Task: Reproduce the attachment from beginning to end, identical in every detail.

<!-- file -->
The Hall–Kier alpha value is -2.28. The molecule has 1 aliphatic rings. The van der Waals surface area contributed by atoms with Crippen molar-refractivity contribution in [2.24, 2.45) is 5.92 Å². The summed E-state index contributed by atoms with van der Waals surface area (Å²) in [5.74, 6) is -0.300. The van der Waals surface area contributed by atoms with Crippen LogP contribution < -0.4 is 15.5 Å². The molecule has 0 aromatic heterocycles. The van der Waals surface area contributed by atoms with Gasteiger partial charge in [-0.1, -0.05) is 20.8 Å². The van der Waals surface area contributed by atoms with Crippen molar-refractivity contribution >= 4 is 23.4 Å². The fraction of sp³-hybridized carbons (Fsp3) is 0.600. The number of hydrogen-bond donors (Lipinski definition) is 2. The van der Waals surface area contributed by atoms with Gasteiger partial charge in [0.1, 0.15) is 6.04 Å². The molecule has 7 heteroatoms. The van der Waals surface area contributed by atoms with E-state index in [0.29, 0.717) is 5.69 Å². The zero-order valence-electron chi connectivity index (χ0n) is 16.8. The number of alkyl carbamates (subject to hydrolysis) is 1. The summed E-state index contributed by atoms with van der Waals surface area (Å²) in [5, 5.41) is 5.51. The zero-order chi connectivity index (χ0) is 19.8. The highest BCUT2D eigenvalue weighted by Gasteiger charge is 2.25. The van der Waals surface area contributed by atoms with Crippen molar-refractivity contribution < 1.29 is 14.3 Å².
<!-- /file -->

The Hall–Kier alpha value is -2.28. The molecule has 1 aliphatic rings. The van der Waals surface area contributed by atoms with Crippen molar-refractivity contribution in [2.24, 2.45) is 5.92 Å². The summed E-state index contributed by atoms with van der Waals surface area (Å²) in [5.74, 6) is -0.300. The van der Waals surface area contributed by atoms with Crippen LogP contribution < -0.4 is 15.5 Å². The molecule has 0 aromatic heterocycles. The van der Waals surface area contributed by atoms with Gasteiger partial charge in [-0.1, -0.05) is 20.8 Å². The van der Waals surface area contributed by atoms with Crippen molar-refractivity contribution >= 4 is 23.4 Å². The fraction of sp³-hybridized carbons (Fsp3) is 0.600. The number of hydrogen-bond donors (Lipinski definition) is 2. The van der Waals surface area contributed by atoms with Gasteiger partial charge in [0.1, 0.15) is 6.04 Å². The molecule has 7 heteroatoms. The van der Waals surface area contributed by atoms with E-state index in [0.29, 0.717) is 5.69 Å². The zero-order valence-electron chi connectivity index (χ0n) is 16.8. The number of alkyl carbamates (subject to hydrolysis) is 1. The summed E-state index contributed by atoms with van der Waals surface area (Å²) in [5, 5.41) is 5.51. The zero-order chi connectivity index (χ0) is 19.8. The highest BCUT2D eigenvalue weighted by Gasteiger charge is 2.25. The van der Waals surface area contributed by atoms with Crippen molar-refractivity contribution < 1.29 is 14.3 Å².